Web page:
It’s no secret that establishing a business can be time-consuming, expensive, and stressful. While some entrepreneurs might be able to afford all the startup costs of a company, many of us need additional support and capital at some point in the process. If you’re feeling overwhelmed about how to finance your startup, here's a list of steps that can help you get revenue-based financing for your small business.
Revenue-based financing, also known as royalty-based financing (RBF), is a unique method of raising capital. Essentially, investors receive a percentage of gross revenue in exchange for the money invested. Then, each month, the investor claims their portion of income until the predetermined amount is met.
RBF is different from the equity financing you’ve probably seen on Shark Tank as the investor doesn’t have direct ownership of the business. It’s not selling shares but rather selling a percentage of revenue each month. This new model of financing is a hybrid between debt financing and equity financing.
Revenue-Based Financing (RBF) is similar to equity financing since investors or a financing firm provide capital. The company needs to pay back a set amount of money through monthly payments, but they don’t pay interest on an outstanding balance like with a bank or creditor. However, the company does have to pay back a multiple of the amount provided.
For example, Coco Finder, a small SaaS company based in Singapore, sought revenue-based funding of $1 million in capital. “The investors specializing in revenue-based financing provided the required $1 million in exchange for a portion of our revenues,” CEO Harriet Chan explains. As a result, the company made monthly installment payments equal to 2% of its overall revenue. Additionally, they needed to pay a 1.5 multiple of the original amount to compensate the investors for the risk.
The process works the same, no matter if in Singapore or the U.S., with monthly payments frequently ranging from 1 to 3% of revenue and multiples of 1.5 times to 3 times the lent amount. So while Revenue-Based Financing comes with many benefits, it is still important to analyze its cost to your business.
Think you might want to move forward? You're in luck! That's what the next section discusses. ;-)
Revenue-based financing can be best for financing large amounts of capital. For more traditional, revenue-based financing firms, the amounts start at a minimum of $100,000 and go up to $2 million or more. More recent, Revenue-Based Financing firms are more flexible and offer lower amounts of capital. As stated earlier, interest rates expressed in revenue caps can range between 1.35 to 3 times the initial amount of capital. Figure out how much money you need for growth and the multiple you can afford.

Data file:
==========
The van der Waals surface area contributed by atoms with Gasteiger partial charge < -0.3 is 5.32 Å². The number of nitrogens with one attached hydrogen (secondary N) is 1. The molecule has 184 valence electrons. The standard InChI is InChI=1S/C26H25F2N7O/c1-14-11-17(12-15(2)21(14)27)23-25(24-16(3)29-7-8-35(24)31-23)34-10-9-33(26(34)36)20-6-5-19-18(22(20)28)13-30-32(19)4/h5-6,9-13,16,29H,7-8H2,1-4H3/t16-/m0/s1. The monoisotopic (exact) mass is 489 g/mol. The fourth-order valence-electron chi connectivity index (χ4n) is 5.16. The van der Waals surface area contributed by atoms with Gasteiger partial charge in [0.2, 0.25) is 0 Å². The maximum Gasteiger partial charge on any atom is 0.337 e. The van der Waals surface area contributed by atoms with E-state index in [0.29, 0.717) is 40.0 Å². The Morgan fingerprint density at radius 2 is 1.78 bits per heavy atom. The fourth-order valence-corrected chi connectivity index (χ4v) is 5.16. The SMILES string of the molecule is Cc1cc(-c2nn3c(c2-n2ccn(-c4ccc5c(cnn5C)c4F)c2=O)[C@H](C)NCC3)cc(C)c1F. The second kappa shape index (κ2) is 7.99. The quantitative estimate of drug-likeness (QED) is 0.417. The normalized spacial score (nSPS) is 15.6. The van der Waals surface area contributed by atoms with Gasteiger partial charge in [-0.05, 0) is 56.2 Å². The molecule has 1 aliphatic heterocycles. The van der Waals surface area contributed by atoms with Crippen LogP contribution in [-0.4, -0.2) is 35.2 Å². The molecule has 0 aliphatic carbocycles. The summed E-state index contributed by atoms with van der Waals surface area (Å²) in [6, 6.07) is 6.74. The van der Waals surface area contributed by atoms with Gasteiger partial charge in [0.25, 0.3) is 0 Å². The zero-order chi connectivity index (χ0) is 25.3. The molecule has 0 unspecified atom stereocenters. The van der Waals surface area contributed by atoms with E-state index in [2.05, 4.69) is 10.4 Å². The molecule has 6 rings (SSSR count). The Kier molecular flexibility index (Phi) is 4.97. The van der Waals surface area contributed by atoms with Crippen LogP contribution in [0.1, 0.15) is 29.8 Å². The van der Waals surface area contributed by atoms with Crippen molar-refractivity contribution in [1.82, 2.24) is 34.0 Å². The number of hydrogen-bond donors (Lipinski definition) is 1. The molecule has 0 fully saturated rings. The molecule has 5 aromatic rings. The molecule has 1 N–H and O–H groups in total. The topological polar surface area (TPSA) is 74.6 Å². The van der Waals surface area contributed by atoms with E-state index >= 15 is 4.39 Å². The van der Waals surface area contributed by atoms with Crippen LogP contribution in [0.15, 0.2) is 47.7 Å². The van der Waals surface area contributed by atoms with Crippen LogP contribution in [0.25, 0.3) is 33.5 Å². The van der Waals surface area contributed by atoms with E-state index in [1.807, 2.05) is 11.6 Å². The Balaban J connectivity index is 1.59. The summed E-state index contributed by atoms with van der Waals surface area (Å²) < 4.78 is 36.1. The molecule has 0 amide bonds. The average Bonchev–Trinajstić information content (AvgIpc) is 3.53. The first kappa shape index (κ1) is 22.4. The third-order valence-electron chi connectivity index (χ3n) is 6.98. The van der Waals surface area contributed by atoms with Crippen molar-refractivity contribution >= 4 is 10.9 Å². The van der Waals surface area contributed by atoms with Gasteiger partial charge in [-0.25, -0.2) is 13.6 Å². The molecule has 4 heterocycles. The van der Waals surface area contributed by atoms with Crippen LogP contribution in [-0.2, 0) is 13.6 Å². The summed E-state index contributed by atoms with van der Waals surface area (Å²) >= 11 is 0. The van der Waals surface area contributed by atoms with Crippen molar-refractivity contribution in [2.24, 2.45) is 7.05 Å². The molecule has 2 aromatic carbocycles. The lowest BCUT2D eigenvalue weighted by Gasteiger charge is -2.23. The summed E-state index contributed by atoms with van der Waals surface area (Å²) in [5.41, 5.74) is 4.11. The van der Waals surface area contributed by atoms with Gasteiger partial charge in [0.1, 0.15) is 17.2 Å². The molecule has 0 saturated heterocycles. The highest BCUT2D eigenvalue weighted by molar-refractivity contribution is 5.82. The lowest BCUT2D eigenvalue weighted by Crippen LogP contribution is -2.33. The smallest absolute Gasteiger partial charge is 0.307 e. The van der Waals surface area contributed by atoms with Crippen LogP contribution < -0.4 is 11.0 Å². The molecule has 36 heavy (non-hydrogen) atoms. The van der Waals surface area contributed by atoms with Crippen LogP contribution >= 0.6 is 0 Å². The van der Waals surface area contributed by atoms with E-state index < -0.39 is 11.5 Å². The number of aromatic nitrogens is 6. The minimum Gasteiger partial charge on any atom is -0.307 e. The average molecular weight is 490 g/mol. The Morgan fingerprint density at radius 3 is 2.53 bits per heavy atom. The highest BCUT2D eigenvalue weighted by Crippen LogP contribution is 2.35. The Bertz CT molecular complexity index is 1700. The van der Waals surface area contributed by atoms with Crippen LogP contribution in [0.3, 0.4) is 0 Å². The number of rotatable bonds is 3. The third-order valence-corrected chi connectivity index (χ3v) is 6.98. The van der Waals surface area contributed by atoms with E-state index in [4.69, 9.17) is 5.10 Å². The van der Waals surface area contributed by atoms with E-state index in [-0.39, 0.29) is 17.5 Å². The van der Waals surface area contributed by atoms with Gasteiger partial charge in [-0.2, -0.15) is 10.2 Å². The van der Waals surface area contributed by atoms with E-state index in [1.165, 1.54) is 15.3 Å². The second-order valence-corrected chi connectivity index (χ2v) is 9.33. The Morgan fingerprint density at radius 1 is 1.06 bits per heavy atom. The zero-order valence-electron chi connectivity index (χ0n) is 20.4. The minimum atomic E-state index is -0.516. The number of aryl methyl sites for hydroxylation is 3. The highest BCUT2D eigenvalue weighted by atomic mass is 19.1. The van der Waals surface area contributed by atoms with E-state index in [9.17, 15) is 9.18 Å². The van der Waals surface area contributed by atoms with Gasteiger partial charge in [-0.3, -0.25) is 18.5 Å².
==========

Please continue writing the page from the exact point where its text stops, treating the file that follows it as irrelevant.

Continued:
RBF is great for fast-growing Software As a Service (SaaS) companies or other technology startups with considerable revenue. However, RBF also makes sense for subscription-based companies, big eCommerce startups, and even game developers.
There are a few different structures when it comes to revenue-based funding. Overall, the structure is based on a fixed percentage of revenue ranging from one to three percent or as high as eight percent. The term is usually three to five years but can take as long as needed to pay back the capital.
Revenue-based financing can come from investors, venture capitalist firms, or other financing firms. Some of the top ones are:
Find the complete list on FundScape when you sort by Revenue Based Financing (RBF).
The requirements for RBF are different from a traditional loan. While investors don’t look at credit score or the amount of time in business, there are a few other specific requirements. Companies seeking this type of financing will generally need:
“These are steep requirements,” says Carter Seuthe, CEO of Credit Summit. “It’s very popular in the SaaS world because those companies usually show exponential growth, but in other sectors, it makes no sense,” he continues. As we can see, RBF is great for startups and newer businesses that can’t qualify for a traditional business loan. However, for companies with smaller annual revenues, it might not be a viable option.
Unlike applying for a traditional loan, you don’t need many documents to apply for revenue-based financing. But, at a minimum, have proof of at least $200,000 in revenue and a business plan showing a path to profitability. These terms are becoming more flexible as some firms are finding innovative ways to offer revenue based financing.
Once you’re ready to apply for RBF, submit an online form to your top choice of financing firm. The process can take about 30 days to complete, which might be longer than getting a business loan or line of credit.
For startups that need an alternative form of financing than traditional banks and don’t want to give up ownership, revenue-based financing is an excellent choice. While a company does need to fit specific requirements in terms of revenue and growth, the financing could be cheaper if they qualify.
Instead of interest rates or selling shares, the company agrees to pay back a multiple of the total amount financed. The payments are a set percentage of the revenue each month, increasing or decreasing with earnings. RBF is best for SaaS, technology, or subscription-based businesses. New RBF firms are emerging, and some have innovative options to providing smaller amounts of capital.
If you’re still feeling stressed about where to start with revenue-based funding, FundBoard can help. Our FundScape database has a curated list of more than 125 fundraising options.
In addition, you can filter by financing type, such as RBF, to find the right investor or firm for your business. If you feel RBF isn’t right for you, you can also explore traditional business loans, equity-based financing, and other funding options.